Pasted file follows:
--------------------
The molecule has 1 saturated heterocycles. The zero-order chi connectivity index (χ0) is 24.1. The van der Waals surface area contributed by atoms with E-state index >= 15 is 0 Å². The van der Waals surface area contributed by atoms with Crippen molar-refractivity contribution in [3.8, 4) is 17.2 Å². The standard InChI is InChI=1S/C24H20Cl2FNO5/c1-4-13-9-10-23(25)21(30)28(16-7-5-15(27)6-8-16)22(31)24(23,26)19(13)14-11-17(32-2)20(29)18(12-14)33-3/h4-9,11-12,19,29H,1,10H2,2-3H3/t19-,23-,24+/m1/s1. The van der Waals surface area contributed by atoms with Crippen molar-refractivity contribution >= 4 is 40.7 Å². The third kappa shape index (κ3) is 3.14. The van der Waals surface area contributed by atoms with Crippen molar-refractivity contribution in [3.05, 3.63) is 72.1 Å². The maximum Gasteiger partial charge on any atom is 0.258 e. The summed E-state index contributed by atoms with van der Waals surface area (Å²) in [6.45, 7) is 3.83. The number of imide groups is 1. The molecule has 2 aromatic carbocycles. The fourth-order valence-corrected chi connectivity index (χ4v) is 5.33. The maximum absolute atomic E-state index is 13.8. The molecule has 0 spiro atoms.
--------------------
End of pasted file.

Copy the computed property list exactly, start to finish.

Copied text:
The molecule has 1 saturated heterocycles. The zero-order chi connectivity index (χ0) is 24.1. The van der Waals surface area contributed by atoms with E-state index >= 15 is 0 Å². The van der Waals surface area contributed by atoms with Crippen molar-refractivity contribution in [3.8, 4) is 17.2 Å². The standard InChI is InChI=1S/C24H20Cl2FNO5/c1-4-13-9-10-23(25)21(30)28(16-7-5-15(27)6-8-16)22(31)24(23,26)19(13)14-11-17(32-2)20(29)18(12-14)33-3/h4-9,11-12,19,29H,1,10H2,2-3H3/t19-,23-,24+/m1/s1. The van der Waals surface area contributed by atoms with Crippen molar-refractivity contribution >= 4 is 40.7 Å². The third kappa shape index (κ3) is 3.14. The van der Waals surface area contributed by atoms with Crippen molar-refractivity contribution in [3.05, 3.63) is 72.1 Å². The maximum Gasteiger partial charge on any atom is 0.258 e. The summed E-state index contributed by atoms with van der Waals surface area (Å²) in [6.45, 7) is 3.83. The number of imide groups is 1. The molecule has 2 aromatic carbocycles. The fourth-order valence-corrected chi connectivity index (χ4v) is 5.33. The maximum absolute atomic E-state index is 13.8. The molecule has 0 spiro atoms.